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Dr Mary Beard, who specializes in Classics at Cambridge, writes a delightful blog full of eclectic facts and interesting details, ranging from her study of Classics to even purchasing new vehicles. She is perceptive and interesting, and what’s more, she knows what gets people – all kinds of people – thinking about studying the Classics. She is especially adept at taking details of everyday life from the past and making them applicable for a contemporary audience.

Take this article, for example: in a course on “Roman Popular Culture” (which is just awesome in and of itself), one of her students presented her with this picture:

"A pig, friend to everybody / a young four-footed one / here I lay"

“A pig, friend to everybody /
a young four-footed one /
here I lay”

This picture is puzzling for Beard; as she says, “Ok, so my question is, what kind of thing is this. If it is a spoof, like Testamentum Porcelli and of that genre, then it is a very expensive one, all reasonably inscribed with a not-bottom-of-the-range bit of relief sculpture. But does it make any sense to be ‘real’?”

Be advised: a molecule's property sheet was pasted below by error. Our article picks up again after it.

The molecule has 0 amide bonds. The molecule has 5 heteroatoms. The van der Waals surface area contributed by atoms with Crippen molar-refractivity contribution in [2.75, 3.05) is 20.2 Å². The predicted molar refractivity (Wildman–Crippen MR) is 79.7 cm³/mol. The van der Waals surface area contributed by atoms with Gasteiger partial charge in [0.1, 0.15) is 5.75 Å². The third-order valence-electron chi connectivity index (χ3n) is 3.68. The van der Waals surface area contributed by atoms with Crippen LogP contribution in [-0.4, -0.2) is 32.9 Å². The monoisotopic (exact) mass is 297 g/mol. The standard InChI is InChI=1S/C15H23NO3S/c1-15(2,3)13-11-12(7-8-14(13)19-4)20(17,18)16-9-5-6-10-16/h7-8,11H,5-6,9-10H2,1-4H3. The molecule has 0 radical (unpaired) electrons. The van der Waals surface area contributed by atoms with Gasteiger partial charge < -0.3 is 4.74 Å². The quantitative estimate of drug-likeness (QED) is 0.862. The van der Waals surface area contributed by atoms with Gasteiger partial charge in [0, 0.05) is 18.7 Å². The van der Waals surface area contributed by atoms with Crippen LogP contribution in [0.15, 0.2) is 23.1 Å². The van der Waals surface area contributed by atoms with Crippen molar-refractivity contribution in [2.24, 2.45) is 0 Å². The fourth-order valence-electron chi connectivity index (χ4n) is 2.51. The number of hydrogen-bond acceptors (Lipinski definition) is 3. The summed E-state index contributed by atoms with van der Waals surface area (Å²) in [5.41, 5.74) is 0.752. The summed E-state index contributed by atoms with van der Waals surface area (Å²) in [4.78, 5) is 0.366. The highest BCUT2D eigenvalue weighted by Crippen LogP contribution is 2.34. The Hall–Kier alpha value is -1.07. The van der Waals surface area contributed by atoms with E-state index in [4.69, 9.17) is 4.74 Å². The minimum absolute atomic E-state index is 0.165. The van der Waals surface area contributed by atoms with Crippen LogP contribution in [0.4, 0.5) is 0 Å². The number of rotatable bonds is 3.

She further goes on to say that an epitaph that glorifies the animal would make more sense for a beloved horse. A pig, on the other hand, suggests a parody. (Maybe this is what people of the future will say about lolcats? “They largely seem to be making fun of the animal, but if that’s the case, why are cheezburger-eating cats so prominent?” Or so the conversation goes in my imagination).

-Elyn Achtymichuk

Here’s the blog post from Beard, in its entirety: